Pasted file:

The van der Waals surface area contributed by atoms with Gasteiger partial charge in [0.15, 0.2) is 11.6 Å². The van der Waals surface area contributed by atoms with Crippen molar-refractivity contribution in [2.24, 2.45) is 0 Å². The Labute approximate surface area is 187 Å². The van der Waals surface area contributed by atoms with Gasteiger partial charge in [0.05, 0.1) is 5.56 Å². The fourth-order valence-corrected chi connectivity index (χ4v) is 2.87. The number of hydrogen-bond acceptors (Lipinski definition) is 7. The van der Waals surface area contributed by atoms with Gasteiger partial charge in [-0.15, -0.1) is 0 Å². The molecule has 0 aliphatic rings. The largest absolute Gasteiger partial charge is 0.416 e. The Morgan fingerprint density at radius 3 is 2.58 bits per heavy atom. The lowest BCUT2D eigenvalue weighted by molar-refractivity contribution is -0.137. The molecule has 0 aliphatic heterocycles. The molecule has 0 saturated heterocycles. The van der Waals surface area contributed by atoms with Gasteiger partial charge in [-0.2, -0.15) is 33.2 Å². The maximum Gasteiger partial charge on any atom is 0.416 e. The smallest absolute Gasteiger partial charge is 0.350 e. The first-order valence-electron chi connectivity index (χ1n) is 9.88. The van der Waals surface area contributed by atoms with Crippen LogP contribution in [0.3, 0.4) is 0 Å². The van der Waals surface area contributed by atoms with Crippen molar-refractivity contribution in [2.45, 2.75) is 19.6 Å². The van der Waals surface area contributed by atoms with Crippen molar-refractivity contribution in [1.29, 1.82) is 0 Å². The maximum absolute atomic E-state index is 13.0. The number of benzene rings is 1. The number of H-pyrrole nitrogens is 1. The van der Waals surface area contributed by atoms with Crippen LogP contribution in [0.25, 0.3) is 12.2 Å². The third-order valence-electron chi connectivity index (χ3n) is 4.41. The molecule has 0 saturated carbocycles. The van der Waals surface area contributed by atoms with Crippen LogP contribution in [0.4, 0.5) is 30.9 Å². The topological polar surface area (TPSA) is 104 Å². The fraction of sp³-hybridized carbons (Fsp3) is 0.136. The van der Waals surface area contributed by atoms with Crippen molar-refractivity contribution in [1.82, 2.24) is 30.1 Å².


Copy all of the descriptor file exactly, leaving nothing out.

The van der Waals surface area contributed by atoms with Gasteiger partial charge in [0.15, 0.2) is 11.6 Å². The van der Waals surface area contributed by atoms with Crippen molar-refractivity contribution in [2.24, 2.45) is 0 Å². The Labute approximate surface area is 187 Å². The van der Waals surface area contributed by atoms with Gasteiger partial charge in [0.05, 0.1) is 5.56 Å². The fourth-order valence-corrected chi connectivity index (χ4v) is 2.87. The number of hydrogen-bond acceptors (Lipinski definition) is 7. The van der Waals surface area contributed by atoms with Gasteiger partial charge in [-0.15, -0.1) is 0 Å². The molecule has 0 aliphatic rings. The largest absolute Gasteiger partial charge is 0.416 e. The Morgan fingerprint density at radius 3 is 2.58 bits per heavy atom. The lowest BCUT2D eigenvalue weighted by molar-refractivity contribution is -0.137. The molecule has 0 aliphatic heterocycles. The molecule has 0 saturated heterocycles. The van der Waals surface area contributed by atoms with Gasteiger partial charge in [-0.2, -0.15) is 33.2 Å². The maximum Gasteiger partial charge on any atom is 0.416 e. The smallest absolute Gasteiger partial charge is 0.350 e. The first-order valence-electron chi connectivity index (χ1n) is 9.88. The van der Waals surface area contributed by atoms with Crippen LogP contribution in [0.3, 0.4) is 0 Å². The van der Waals surface area contributed by atoms with Crippen molar-refractivity contribution in [2.45, 2.75) is 19.6 Å². The van der Waals surface area contributed by atoms with Crippen molar-refractivity contribution in [1.29, 1.82) is 0 Å². The maximum absolute atomic E-state index is 13.0. The number of benzene rings is 1. The number of H-pyrrole nitrogens is 1. The van der Waals surface area contributed by atoms with Crippen LogP contribution in [0.25, 0.3) is 12.2 Å². The third-order valence-electron chi connectivity index (χ3n) is 4.41. The molecule has 0 saturated carbocycles. The van der Waals surface area contributed by atoms with Crippen LogP contribution in [0.4, 0.5) is 30.9 Å². The topological polar surface area (TPSA) is 104 Å². The fraction of sp³-hybridized carbons (Fsp3) is 0.136. The van der Waals surface area contributed by atoms with Crippen molar-refractivity contribution in [1.82, 2.24) is 30.1 Å².